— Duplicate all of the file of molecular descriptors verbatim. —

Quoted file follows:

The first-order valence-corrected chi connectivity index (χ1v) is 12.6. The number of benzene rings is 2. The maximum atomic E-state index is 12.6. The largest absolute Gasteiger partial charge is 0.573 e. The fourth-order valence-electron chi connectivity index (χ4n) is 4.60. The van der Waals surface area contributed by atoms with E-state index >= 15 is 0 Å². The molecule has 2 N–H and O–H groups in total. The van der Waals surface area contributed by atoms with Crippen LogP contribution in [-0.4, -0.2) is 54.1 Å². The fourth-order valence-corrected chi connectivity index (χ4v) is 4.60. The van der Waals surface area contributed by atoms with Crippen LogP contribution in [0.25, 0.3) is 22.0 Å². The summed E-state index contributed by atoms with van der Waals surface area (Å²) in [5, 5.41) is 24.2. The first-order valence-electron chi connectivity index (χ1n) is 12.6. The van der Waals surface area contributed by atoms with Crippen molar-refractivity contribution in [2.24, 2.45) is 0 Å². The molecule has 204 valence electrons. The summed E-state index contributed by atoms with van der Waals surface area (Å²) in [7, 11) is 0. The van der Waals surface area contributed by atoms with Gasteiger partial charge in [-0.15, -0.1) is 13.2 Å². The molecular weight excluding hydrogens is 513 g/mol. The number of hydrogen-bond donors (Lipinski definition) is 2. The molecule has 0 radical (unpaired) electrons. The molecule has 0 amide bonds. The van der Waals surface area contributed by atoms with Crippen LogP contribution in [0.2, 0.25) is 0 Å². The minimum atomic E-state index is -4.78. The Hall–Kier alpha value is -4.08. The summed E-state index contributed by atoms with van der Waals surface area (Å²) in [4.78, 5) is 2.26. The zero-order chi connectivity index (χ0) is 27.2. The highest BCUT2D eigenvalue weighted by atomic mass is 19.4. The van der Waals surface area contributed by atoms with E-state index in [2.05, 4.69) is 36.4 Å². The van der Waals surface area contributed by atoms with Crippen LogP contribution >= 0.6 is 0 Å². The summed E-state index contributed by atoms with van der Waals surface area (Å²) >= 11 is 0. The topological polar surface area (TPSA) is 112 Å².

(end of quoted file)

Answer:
The first-order valence-corrected chi connectivity index (χ1v) is 12.6. The number of benzene rings is 2. The maximum atomic E-state index is 12.6. The largest absolute Gasteiger partial charge is 0.573 e. The fourth-order valence-electron chi connectivity index (χ4n) is 4.60. The van der Waals surface area contributed by atoms with E-state index >= 15 is 0 Å². The molecule has 2 N–H and O–H groups in total. The van der Waals surface area contributed by atoms with Crippen LogP contribution in [-0.4, -0.2) is 54.1 Å². The fourth-order valence-corrected chi connectivity index (χ4v) is 4.60. The van der Waals surface area contributed by atoms with Crippen LogP contribution in [0.25, 0.3) is 22.0 Å². The summed E-state index contributed by atoms with van der Waals surface area (Å²) in [5, 5.41) is 24.2. The first-order valence-electron chi connectivity index (χ1n) is 12.6. The van der Waals surface area contributed by atoms with Crippen molar-refractivity contribution in [2.24, 2.45) is 0 Å². The molecule has 204 valence electrons. The summed E-state index contributed by atoms with van der Waals surface area (Å²) in [7, 11) is 0. The van der Waals surface area contributed by atoms with Gasteiger partial charge in [-0.15, -0.1) is 13.2 Å². The molecular weight excluding hydrogens is 513 g/mol. The number of hydrogen-bond donors (Lipinski definition) is 2. The molecule has 0 radical (unpaired) electrons. The molecule has 0 amide bonds. The van der Waals surface area contributed by atoms with Crippen LogP contribution in [0.2, 0.25) is 0 Å². The minimum atomic E-state index is -4.78. The Hall–Kier alpha value is -4.08. The summed E-state index contributed by atoms with van der Waals surface area (Å²) in [4.78, 5) is 2.26. The zero-order chi connectivity index (χ0) is 27.2. The highest BCUT2D eigenvalue weighted by atomic mass is 19.4. The van der Waals surface area contributed by atoms with E-state index in [2.05, 4.69) is 36.4 Å². The van der Waals surface area contributed by atoms with Crippen LogP contribution >= 0.6 is 0 Å². The summed E-state index contributed by atoms with van der Waals surface area (Å²) >= 11 is 0. The topological polar surface area (TPSA) is 112 Å².